The PBY once again crossed the Atlantic Ocean, this time West-bound. Its new designated home was Trinidad, where the eight-man crew arrived on March 2, 1944. Over the warm waters of the South Atlantic and the Caribbean, VPB-92 often had to struggle with heavy tropical rain. Due to this, their flying boats sometimes had to stay on the ground for several days. But by that time, German submarines only very rarely advanced into these areas. Mainly routine patrols were flown until November 1944, before the Catalinas relocated back to the mainland of the United States. From NAS Quonset Point on Rhode Island, they were supposed to protect the sea routes to and from New York. 48294 however remained a bit longer in the Caribbean, as its logbook records show amongst others a 3.5-hour flight on Christmas Day 1944 from San Juan in Puerto Rico. The remaining crews of the Squadron struggled on the same day with cold and icy conditions over the North Atlantic…

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At the end of the war, the Catalina logged 1218.2 flight hours. VPB-92 was officially disbanded on May 28, 1945 and its aircraft were transferred to NAS Norfolk in Virginia, where they were demilitarized and converted for service with the US Coast Guard.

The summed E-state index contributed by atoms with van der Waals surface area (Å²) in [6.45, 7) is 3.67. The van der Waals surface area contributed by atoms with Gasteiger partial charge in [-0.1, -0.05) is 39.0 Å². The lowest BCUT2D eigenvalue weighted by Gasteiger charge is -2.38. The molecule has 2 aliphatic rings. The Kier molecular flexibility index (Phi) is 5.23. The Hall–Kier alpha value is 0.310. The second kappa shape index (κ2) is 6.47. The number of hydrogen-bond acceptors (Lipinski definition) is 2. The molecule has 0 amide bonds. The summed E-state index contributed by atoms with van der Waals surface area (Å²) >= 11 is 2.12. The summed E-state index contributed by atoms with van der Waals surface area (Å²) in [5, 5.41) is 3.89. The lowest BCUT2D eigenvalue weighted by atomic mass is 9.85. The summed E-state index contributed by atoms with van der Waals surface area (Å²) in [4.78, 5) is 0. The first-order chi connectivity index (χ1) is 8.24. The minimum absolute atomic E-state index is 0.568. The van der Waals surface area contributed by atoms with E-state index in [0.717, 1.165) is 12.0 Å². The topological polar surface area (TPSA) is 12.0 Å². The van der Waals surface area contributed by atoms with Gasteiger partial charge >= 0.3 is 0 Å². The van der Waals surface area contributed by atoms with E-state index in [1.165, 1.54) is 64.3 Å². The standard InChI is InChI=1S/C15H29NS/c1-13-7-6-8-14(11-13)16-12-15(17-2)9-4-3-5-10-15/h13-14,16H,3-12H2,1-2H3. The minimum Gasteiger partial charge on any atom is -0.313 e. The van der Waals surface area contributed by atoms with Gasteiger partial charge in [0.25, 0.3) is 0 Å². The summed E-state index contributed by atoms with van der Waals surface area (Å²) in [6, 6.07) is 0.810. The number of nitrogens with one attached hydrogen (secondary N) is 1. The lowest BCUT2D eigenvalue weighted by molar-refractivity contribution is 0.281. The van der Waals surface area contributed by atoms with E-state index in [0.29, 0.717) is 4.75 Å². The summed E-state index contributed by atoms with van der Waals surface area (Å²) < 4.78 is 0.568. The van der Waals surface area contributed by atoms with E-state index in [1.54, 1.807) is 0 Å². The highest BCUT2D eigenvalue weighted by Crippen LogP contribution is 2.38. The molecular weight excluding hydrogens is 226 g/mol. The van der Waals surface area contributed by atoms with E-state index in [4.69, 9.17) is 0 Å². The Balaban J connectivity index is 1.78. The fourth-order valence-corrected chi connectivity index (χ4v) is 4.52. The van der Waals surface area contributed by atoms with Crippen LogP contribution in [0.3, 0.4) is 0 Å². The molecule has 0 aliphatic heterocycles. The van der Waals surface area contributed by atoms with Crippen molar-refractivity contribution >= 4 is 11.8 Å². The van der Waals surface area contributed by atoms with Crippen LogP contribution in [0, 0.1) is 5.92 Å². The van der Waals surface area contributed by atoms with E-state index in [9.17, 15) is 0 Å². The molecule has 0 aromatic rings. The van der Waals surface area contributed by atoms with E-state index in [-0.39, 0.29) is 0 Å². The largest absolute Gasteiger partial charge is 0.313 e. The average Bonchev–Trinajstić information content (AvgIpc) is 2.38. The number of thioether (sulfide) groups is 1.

On August 5, 1953 the Catalina ended up in an aircraft graveyard near Phoenix, Arizona. This terminated the military part of its flying career. It remained there until it was deleted from the US Navy inventory three years later. After a total of more than 3,500 flight hours, its service to the nation was over, and she was about to continue her life in the civil hands like many other military aircraft after WW II.

In civil hands

The civil life that followed was no less eventful, as this Catalina went through the hands of several owners, and was used in areas from cold Alaska down to Ecuador in Central America. In 1985, the aircraft was even confiscated by the US authorities as part of a drug raid and then sold to a former TWA flight captain. Around this time, those old military aircraft of WW II gradually gained in popularity as warbirds. Still showing a configuration as a pure transport aircraft, the restoration started to bring it back to a more or less original configuration. It turned out to be a lengthy process, including several changes in ownership.